Global food insecurity has surged amid the coronavirus pandemic, threatening to worsen humanitarian crises and spur further mass migration.
In 2019, an estimated 135 million people faced life-threatening food insecurity, according to the World Food Program (WFP), the UN food assistance agency. Now, that number is projected to nearly double due to the coronavirus pandemic, with food emergencies afflicting countries that have not required interventions in the past.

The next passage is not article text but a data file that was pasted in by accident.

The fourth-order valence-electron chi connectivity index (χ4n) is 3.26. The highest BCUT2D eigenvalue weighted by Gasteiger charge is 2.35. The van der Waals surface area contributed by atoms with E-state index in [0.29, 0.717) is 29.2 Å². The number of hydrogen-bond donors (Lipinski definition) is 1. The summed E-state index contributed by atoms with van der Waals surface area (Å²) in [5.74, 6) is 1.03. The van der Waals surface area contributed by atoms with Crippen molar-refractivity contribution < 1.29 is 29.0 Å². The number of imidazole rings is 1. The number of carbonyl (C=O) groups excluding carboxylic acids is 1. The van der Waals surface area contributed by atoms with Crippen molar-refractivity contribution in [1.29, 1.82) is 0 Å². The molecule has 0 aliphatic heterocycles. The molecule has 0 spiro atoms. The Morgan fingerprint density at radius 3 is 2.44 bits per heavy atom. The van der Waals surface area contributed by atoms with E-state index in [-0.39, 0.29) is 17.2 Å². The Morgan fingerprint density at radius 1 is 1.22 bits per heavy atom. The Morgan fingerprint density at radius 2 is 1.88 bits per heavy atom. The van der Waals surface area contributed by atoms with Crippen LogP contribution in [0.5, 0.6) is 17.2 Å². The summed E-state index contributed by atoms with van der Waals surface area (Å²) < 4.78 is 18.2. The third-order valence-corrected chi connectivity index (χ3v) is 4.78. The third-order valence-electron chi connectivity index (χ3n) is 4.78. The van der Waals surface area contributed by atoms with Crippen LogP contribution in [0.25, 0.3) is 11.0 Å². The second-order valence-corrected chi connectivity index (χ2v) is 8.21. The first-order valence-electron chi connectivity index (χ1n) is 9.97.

Pandemic restrictions have made it more difficult to access food, and economic downturns around the globe could mean long-lasting inability to afford food for hundreds of millions of people. The hunger crisis will have dramatic implications in many areas. It threatens to unravel decades of progress in global health: poor diets are the leading contributor [PDF] to the world’s disease burden, including childhood conditions such as stunting and chronic illnesses caused in part by obesity. Hunger, both acute and chronic, can also impede children’s education and career prospects. In extreme cases, it can roil the political landscape. Surging food prices helped fuel recent protests in Lebanon, while shortages led to demonstrations in Chile earlier this year. Many without access to food flee home in search of it; the WFP estimates that for every 1 percent increase in hunger, there is a 2 percent increase in migration.